It seems that more often than not, my experience, my name, and my brand are simply not enough to secure a speaking position at a conference. It’s sad to say, but as an industry, we need to be better than that. We need to share our wealth of knowledge in order to help others and to inspire our audience rather than
I am not alone in my thoughts on this topic. Many vendors have expressed the same sentiment, and attendance at a lot of conferences is dwindling. Are we losing sight of the entire purpose of these networking and educational events? Are the messages being delivered merely the ones backed by the biggest budget, or the best content? Are we providing these audiences with the knowledge they need to truly take their business to the next level?
Personally, I’ve questioned the offers to present at conferences if they are directly tied to a speaking spot. I want to be picked because I have a compelling message and the conference is confident that I won’t sound like an infomercial. Arguably, I am a better presenter than I was 10 years ago. I am WAY more mature and have more successes and a ton more failures to share with the attendees. When I am asked to present, I go above and beyond because my first priority is to make the content worthwhile for the audience, as they are paying good money to be there and learn. Let’s be clear, this is not me taking the opportunity to bash the large conferences as they do have a lot to offer dealerships. However, I strongly encourage you to take a step back and be discerning about who you choose to listen to and which sessions you choose to attend.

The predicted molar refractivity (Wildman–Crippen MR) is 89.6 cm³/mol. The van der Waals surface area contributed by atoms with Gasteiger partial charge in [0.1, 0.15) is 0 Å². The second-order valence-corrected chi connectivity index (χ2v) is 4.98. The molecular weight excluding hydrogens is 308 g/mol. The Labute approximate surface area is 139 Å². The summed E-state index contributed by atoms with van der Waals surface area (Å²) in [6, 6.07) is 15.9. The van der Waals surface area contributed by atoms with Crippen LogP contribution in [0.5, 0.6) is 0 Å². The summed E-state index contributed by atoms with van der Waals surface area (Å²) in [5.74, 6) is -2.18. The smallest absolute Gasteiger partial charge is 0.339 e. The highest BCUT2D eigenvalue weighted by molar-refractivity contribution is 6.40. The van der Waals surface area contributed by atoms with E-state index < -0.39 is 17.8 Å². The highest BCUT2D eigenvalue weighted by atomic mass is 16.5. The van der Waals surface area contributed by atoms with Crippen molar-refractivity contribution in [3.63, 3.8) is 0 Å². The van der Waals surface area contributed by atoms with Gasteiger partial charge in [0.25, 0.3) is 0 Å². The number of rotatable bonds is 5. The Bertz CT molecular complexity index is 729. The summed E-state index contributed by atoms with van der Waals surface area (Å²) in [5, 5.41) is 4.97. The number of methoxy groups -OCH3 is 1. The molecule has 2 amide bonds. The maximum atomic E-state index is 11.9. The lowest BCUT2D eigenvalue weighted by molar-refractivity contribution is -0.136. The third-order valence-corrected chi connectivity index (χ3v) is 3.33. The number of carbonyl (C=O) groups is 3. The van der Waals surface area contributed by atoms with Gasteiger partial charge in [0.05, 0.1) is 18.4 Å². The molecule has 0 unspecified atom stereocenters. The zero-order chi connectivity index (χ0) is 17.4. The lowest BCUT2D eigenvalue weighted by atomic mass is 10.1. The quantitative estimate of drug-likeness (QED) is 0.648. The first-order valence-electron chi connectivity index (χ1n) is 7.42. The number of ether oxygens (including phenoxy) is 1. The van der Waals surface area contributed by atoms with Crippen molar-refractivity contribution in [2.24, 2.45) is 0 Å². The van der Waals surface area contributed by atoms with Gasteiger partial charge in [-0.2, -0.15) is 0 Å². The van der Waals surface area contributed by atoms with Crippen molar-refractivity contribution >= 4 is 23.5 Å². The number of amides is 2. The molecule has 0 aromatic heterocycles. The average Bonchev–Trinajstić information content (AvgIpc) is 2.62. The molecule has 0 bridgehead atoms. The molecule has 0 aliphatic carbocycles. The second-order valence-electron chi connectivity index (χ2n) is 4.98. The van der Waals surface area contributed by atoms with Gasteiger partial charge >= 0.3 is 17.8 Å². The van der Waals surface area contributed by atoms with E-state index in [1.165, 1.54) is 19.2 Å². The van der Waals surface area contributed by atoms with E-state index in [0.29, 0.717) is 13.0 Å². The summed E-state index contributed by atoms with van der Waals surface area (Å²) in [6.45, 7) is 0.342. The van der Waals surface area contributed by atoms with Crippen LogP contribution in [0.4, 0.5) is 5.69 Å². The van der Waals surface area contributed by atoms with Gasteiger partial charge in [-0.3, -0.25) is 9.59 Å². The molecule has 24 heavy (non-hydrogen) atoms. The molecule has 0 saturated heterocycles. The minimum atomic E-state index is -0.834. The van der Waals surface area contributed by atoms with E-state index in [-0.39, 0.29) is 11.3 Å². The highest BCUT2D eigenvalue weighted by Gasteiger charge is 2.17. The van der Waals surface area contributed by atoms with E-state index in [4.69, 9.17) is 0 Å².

So, what do I endorse? I see a higher quality of knowledge being shared at smaller, local events that keep the vendor space equal. I see better content being shared in dealer 20 groups that allow presenters to share valuable insights without having to sponsor the event to do so. Dealers share their “best idea” with their non-competing peers. I also see content being shared on the industry blogs, in free (not paid) webinars, and in whitepapers (again free). And I am going to put our money where my mouth is. We are going to be very selective of where we present and make all of our content open to our industry.
Our first example of this will be a mobile marketing strategy whitepaper that is filled with great information from industry experts. It is not an AutoHook sales and marketing document. It will help those dealers who are searching for a mobile marketing strategy. Instead of forming panels at conferences, we will set up webinar panels and open it up to more people; especially those who can’t convince their ownership to attend the conferences.
I want this topic to be out in the open as it is reflective upon everyone involved in the automotive industry, including myself, and you – if you’ve made it this far. We need to consistently represent the values and principals that we’re proud of and that define us.
How do you feel about the exponential rise of the “pay-to-play” mentality?